[Tutor] try and file existence

Cameron Simpson cs at zip.com.au
Sat Aug 15 04:00:10 CEST 2015

On 14Aug2015 18:28, Clayton Kirkwood <crk at godblessthe.us> wrote:
>    fp = open( user_preferences )
>except( PermissionError ):
>    with open(user_preferences ) as f:
>I originally only had the bottom open statement. Ran but file didn't exist,
>and my run failed with file doesn't exist. I figured I'd check to see if the
>file existed. This is one of those situations where a search of
>documentation for fd_exist (which I thought I'd seen once), or exist turns
>up either nothing or nothing relevant. I finally found that the try: clause
>with the open statement might help and I copied the snippet to my code. I am
>getting an indentation error: expected an indent block. What is wrong, and
>what is the best way to find out if a file exists?

In purely syntactic terms you need some code in the suite under the "except" 
clause, and you don't want the brackets:

        fp = open( user_preferences )
    except PermissionError as e:
        print("open(%r) fails: %s" % (user_preferences, e))
        with open(user_preferences ) as f:

In logical terms, the "with" is not wanted - you're opening the file again.  
Leaving aside the logical issue there, this structure (test then operate) is 
also racy: suppose the file has its attributes changed or is removed between 
the first open and the second.

Next: you're catching PermissionError. That normally means that you have not 
got rights for opening the file; you will get a different exception if the file 
does not exist. You're being too precise if you want both.

But maybe you don't. You need to decide 

Finally, the usual Python pattern is not to catch exceptions _at all_ unless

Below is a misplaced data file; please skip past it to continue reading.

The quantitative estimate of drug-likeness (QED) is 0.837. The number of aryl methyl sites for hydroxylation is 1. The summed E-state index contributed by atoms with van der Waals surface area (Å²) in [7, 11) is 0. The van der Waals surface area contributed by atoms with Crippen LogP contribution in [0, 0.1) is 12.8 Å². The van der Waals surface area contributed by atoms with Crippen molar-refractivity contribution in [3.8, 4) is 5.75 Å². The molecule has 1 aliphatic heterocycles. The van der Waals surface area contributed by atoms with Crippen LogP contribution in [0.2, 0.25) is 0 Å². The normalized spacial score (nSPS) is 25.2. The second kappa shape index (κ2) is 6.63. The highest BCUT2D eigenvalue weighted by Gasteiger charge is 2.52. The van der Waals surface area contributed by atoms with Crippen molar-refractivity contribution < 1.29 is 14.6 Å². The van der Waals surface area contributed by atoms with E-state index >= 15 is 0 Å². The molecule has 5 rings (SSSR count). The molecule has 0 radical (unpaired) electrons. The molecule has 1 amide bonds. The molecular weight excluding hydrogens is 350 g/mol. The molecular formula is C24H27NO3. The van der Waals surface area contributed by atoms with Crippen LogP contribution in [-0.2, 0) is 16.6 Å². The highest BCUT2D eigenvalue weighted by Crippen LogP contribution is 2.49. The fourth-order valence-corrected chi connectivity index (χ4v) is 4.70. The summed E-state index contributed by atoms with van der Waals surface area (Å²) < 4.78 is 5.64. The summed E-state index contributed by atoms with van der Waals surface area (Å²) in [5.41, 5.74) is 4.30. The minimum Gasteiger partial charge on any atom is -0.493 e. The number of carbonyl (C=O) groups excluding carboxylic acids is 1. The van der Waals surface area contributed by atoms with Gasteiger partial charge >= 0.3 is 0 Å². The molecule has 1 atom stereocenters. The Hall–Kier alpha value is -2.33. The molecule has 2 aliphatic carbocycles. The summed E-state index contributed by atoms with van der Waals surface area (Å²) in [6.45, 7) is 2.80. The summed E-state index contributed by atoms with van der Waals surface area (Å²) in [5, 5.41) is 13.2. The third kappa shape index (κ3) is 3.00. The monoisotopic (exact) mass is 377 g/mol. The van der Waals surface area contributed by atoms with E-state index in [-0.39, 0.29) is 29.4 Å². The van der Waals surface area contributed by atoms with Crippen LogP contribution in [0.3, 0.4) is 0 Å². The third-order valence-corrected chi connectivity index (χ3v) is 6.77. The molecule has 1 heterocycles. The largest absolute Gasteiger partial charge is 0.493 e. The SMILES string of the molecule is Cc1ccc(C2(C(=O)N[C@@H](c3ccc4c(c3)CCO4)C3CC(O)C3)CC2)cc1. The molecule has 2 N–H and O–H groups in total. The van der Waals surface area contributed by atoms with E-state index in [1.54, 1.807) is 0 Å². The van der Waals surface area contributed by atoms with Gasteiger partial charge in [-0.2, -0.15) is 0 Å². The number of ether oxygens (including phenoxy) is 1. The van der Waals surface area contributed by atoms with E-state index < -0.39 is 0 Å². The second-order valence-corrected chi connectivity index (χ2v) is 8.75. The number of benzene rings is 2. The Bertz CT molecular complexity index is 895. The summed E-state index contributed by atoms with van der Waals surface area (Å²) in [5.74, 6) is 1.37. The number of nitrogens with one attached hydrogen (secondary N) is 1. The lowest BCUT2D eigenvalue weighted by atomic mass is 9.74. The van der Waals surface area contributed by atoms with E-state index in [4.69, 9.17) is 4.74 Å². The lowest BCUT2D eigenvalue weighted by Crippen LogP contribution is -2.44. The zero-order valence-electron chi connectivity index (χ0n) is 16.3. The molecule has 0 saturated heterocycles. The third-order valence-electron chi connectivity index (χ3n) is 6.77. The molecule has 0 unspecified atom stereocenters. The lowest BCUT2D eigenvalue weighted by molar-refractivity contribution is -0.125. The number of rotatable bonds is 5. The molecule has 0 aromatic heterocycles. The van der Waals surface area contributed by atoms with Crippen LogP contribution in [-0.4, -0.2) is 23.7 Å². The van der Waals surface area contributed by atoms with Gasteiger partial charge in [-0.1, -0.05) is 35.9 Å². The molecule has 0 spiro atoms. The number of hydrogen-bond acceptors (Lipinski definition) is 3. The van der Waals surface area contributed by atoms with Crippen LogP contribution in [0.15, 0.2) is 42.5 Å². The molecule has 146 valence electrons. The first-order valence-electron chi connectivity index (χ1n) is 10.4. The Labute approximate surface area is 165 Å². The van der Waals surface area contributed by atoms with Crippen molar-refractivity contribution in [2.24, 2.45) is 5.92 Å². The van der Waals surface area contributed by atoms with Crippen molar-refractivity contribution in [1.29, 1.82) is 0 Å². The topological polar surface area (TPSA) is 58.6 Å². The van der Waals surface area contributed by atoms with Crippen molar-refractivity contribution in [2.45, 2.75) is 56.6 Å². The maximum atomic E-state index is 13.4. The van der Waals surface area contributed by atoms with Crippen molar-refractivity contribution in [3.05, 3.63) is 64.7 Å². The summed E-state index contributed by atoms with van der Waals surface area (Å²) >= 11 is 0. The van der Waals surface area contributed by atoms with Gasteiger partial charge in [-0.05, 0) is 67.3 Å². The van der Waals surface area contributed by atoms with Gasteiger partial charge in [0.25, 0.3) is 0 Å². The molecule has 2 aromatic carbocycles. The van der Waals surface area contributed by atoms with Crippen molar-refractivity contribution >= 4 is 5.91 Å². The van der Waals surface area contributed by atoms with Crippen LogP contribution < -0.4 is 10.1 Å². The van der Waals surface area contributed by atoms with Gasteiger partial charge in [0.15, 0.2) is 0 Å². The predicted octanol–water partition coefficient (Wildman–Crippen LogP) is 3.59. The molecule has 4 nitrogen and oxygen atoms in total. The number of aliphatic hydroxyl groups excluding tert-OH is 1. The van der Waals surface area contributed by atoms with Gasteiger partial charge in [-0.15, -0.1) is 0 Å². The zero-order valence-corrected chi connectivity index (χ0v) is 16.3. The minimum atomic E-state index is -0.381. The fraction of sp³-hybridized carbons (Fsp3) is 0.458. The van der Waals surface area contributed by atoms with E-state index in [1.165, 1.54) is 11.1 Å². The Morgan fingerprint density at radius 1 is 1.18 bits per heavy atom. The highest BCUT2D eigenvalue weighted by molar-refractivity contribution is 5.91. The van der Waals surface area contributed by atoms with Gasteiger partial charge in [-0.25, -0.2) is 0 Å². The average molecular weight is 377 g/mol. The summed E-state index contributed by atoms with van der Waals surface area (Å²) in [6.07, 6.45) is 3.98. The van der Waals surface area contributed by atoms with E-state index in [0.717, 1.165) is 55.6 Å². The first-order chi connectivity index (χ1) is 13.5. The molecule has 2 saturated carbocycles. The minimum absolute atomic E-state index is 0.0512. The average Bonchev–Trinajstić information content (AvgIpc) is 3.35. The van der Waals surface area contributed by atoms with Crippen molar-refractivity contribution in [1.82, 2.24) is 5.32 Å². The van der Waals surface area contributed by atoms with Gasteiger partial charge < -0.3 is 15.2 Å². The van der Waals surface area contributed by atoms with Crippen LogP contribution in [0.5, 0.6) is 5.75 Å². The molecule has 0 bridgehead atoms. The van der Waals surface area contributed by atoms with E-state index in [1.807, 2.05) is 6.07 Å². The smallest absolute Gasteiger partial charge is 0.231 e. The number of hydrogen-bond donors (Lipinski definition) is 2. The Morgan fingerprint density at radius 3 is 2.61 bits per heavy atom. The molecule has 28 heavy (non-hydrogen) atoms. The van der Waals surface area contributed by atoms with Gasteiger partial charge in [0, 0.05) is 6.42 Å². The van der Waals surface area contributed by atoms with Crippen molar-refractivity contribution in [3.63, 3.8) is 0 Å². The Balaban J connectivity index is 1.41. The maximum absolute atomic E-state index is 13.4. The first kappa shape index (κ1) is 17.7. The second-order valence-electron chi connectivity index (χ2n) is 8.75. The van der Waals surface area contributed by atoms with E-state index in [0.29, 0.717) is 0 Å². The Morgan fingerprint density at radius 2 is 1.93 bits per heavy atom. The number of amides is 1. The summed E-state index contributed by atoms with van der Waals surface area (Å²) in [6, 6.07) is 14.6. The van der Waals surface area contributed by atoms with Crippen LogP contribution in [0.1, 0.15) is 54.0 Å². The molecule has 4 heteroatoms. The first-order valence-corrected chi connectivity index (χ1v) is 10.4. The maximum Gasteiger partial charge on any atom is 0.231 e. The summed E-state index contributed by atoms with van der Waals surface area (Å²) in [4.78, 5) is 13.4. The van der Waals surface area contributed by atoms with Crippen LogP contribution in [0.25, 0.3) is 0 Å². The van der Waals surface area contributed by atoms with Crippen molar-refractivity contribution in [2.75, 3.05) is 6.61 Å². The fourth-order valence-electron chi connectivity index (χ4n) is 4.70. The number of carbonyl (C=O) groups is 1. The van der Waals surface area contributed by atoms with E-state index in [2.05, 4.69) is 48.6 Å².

you have a deliberate polciy plan for what to do. Normally you would have some 
function looking like this:

  def read_prefs(filename):
    prefs = {}
    with open(filename) as fp:
      ... read preferences, save in prefs dict for example ...
    return prefs

If the file is missing or you have no permissions, that will raise an 
exception. Let it!

Then in an outer layer of your program you might catch the exception, where you 
can make a policy decision because you have a wider view of what is going on:

    prefs = read_prefs(prefs_filename)
  except FileNotFoundError as e:
    print("warning: file not found: %r: %s" % (prefs_filename, e))
    # proceed with empty preferences, not an error
    prefs = {}

This bit of code catches _only_ FileNotFoundError on the (presumed) policy that 
a missing preferences file is ok - your program will proceed with default 
behaviours - but any _other_ kind of exception is not expected - let your 
program abort! Do not proceed!

Cameron Simpson <cs at zip.com.au>

Capitalism is the extraordinary belief that the nastiest of men, for the
nastiest of reasons, will somehow work for the benefit of us all.
- John Maynard Keynes

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